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What You Need to Know about ‘Deferred Action’

Some immigrants who were brought to the country as children can now apply for deferred action, a program that allows you to remain in the country and apply for work permits.

The program has strict requirements and includes filing several forms, as well as a background check and evidence of eligibility. Here are the basics of the program, and links to official government information for more details.

What Is Deferred Action (And What Isn’t)

Deferred action allows certain people who were brought to the United States as children to remain here and apply for renewable two-year work permits. It does not give beneficiaries a path to citizenship or lawful permanent residency. The program will remain in effect at the discretion of the Department of Homeland Security.

Who Can Benefit from the Program

To qualify for the program, you must be under 31 years as of June 15, 2012 and arrived in the United States before turning 16. You must also undergo a background check to show that you did not commit certain types of crimes. The program is also open to certain people who are currently under deportation proceedings. United States Citizenship and Immigration Services (USCIS), the agency in charge of implementing the program, has a list of the requirements for deferred action (PDF).

How the Application Process Works

To apply, you must file three forms:

  • 821D to request deferred action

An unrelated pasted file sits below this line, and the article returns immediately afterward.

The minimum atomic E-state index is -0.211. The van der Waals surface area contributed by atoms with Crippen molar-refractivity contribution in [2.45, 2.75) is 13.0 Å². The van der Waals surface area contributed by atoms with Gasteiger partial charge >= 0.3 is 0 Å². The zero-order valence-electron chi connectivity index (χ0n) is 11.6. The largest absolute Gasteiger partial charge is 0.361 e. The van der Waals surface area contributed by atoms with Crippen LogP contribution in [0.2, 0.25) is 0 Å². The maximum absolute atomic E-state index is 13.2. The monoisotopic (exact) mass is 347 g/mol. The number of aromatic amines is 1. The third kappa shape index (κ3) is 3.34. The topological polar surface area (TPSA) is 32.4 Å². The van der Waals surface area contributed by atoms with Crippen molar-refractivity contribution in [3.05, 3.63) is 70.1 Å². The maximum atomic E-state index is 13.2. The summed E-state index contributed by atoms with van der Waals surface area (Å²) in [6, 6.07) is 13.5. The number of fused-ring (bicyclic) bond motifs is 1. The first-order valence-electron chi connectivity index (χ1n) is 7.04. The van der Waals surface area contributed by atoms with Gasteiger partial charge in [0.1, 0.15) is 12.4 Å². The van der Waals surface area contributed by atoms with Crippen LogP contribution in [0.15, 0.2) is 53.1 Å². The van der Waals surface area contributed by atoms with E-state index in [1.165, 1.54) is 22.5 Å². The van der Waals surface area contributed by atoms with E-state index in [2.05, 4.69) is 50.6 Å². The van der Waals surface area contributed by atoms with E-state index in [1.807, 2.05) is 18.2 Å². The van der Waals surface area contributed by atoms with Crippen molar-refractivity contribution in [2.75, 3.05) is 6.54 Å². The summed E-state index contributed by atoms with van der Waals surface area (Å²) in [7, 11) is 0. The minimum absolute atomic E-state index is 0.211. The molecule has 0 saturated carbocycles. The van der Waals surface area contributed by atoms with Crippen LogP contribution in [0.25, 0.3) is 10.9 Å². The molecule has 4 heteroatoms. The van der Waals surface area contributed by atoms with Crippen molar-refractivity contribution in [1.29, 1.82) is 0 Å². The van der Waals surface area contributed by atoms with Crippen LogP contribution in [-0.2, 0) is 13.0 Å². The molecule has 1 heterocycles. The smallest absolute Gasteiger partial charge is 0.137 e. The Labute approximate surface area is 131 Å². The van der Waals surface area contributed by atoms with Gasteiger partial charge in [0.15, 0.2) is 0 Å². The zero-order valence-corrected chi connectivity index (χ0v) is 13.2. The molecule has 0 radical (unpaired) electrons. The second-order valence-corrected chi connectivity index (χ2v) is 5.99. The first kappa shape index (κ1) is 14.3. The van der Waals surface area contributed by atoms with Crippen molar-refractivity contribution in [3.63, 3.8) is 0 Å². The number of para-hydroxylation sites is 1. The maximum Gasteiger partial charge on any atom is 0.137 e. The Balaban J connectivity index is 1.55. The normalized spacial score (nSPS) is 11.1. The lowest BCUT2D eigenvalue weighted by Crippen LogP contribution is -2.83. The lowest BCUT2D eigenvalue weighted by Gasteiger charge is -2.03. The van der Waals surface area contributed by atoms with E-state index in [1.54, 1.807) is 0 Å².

• I-765 to apply for employment authorization
  • I-765WS, a worksheet to establish the applicant’s employment needs

The total cost of applying is $465. Where to apply depends on where you live. See USCIS to find out where to send a deferred action application and follow these filing tips.

Application Errors Can Be Costly

Be careful not to make mistakes when applying for deferred action. Errors might delay the process or worse; it might result in the denial of an application. Although there is a process to reconsider applications denied due to certain mistakes, USCIS’s decisions are final, and cannot be appealed. Applicants who misrepresent themselves on the applications to benefit from deferred action will be considered a high priority for deportation.

Scammers Are Promising Quick Processing Times

Scammers might promise expedited processing of deferred action for a fee. Applicants should know that this program does not offer expedited processing. The best way to avoid scams is by only trusting official government information. Applicants who need legal advice can find an accredited immigration attorney and other legal services at USCIS.

For more information on deferred action visit USCIS.gov or call 1 (800) 375-5283.

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